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The GlenDronach Port Wood Single Malt Scotch Whisky Review

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The GlenDronach Port Wood Single Malt Scotch Whisky Review

One of the things I most enjoy about the scotch whisky industry is the degree of specialization that tends to be present in many distilleries. Unlike in say, the American whiskey market, it can’t quite be expected that any given distillery will probably produce a similar range of products. Although some do hold themselves to an archetypal standard—a core range of unadorned, age-stated single malts, and maybe a few special releases or finishes—others dedicate themselves entirely to single styles or processes. Add in the typical variance that comes from the various scotch whisky regions—check out our guide to whisky regions for more on that—and you get quite a degree of variation within “malt whisky.”

One of the most common types of specialist are those distilleries that focus exclusively on single malts matured in sherry casks, and among those prominent names (Aberlour, Dalmore, Glenrothes, etc.) one of my favorites has long be The GlenDronach. Their house style, to mature their malts in oloroso or PX sherry casks, tends to produce whiskies that are rich, fruity, somewhat decadent but also fairly balanced, and their core lineup is a thing of beauty, especially from the 15-Year-Old Revival and up. All are matured in sherry casks, but one area the distillery has never really touched until now is port wine. This, they’ve now rectified with the U.S. release of The GlenDronach Port Wood, a new single malt that matures first in PX and Oloroso sherry casks, and then undergoes a second maturation in port pipes (which are port casks) from the Douro Valley of Portugal.

The new expression carries no official age statement, although references to it as “GlenDronach Port Wood 10 Year” are all over online, which is likely to cause some confusion. Regardless, we can infer that it is almost certainly younger than any other entry in the GlenDronach lineup, whose core range begins with the 12-Year-Old Original. This Port Wood expression, meanwhile, is non-chill-filtered and bottled at the same decently robust 46% ABV (92 proof) as the 15-Year-Old Revival or 18-Year-Old Allardice. It carries a $90 MSRP, which might seem on the high side, but actually places it squarely between the typical prices of the 12-Year-Old Original and 15-Year-Old Revival. GlenDronach is … not the most affordable of single malt scotch whisky lineups, it must be noted.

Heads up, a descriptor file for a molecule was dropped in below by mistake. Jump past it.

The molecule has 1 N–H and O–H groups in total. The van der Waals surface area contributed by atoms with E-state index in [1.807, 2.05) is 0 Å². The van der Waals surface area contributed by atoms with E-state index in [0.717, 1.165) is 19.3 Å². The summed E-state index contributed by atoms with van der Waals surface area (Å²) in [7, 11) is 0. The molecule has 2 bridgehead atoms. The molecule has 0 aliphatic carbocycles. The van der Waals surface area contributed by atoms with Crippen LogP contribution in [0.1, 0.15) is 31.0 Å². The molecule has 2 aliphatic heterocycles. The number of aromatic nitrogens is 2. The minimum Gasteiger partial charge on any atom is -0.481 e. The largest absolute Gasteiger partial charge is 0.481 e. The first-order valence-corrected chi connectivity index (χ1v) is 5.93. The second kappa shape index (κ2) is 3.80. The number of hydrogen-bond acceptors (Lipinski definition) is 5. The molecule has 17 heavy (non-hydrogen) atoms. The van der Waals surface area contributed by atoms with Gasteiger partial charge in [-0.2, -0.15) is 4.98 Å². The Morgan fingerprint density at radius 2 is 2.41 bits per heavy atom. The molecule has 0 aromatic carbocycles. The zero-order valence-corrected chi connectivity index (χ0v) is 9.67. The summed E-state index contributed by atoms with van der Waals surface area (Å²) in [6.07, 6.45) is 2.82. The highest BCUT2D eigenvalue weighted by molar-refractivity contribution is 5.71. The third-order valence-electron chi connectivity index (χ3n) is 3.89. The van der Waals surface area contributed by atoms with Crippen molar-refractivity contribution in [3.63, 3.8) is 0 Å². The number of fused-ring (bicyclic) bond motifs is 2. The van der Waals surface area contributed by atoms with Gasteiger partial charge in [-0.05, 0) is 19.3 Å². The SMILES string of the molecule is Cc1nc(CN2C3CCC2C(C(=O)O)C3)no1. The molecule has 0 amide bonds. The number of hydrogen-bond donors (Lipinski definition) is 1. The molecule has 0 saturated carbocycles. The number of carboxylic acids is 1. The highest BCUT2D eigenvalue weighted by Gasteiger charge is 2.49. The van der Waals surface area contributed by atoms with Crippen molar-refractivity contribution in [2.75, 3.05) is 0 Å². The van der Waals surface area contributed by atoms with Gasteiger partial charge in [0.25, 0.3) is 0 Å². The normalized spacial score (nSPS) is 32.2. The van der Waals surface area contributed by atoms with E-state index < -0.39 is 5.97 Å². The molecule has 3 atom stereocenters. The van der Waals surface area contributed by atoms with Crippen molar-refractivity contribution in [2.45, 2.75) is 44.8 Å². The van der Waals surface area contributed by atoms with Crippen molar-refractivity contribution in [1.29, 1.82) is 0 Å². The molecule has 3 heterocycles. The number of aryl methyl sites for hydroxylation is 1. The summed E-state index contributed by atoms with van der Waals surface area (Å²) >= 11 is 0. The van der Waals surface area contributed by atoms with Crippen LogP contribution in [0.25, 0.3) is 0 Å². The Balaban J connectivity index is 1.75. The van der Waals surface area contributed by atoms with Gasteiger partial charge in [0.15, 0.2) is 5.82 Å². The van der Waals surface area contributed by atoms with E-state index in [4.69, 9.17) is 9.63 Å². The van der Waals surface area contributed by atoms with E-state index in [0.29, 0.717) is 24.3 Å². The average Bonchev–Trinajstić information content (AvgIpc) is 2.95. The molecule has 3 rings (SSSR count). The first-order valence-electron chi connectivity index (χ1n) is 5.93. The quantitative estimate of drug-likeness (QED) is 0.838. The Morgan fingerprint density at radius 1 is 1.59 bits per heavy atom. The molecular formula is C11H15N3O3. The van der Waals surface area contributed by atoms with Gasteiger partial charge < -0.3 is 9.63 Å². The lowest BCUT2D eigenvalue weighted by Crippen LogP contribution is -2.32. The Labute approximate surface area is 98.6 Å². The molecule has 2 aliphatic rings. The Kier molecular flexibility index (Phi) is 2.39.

With all that said, let’s get to tasting.

The GlenDronach Port Wood sports a fairly deep amber color despite the lack of an age statement, indicating that it’s certainly had no shortage of interaction with the port wood. On the nose, it’s quite fruit forward and enticing—I get milk chocolate and vinous dark fruit, but the fruitiness goes beyond the winey notes and sort of traipses all over the place, to the point that I’m also getting stone fruit, raisin and hints of something like banana. There’s also a biscuity malt, maple syrup, and hints of something more fresh and grassy underneath the barrel character.

On the palate, this malt is again fruit forward, but perhaps not quite as complex as the nose made me hope it might be. It’s heavy on the rich dark fruits and clover honey, with a warm, malty sweetness that segues into plenty of cinnamon and enough prickly alcohol to command respect. I get hints of that milk chocolate again—something like malted milk balls—but it feels perhaps like the maturity of the 15 or 18-year-old expressions is absent. The plummy or jammy dark fruit flavors are nice, but they paint in pretty broad strokes. Suffice to say, this is not the distillery’s most subtle creation, although it will likely be enjoyed by those seeking out rich fruit flavors. Personally, I’d be likely to still favor the core GlenDronach lineup.

Distillery: The GlenDronach (Brown-Forman)
City: Forgue, Scotland
Style: Single malt scotch whisky
ABV: 46% (92 proof)
Availability: 750 ml bottles, $90 MSRP


Jim Vorel is a Paste staff writer and resident brown liquor geek. You can follow him on Twitter for more drink writing.

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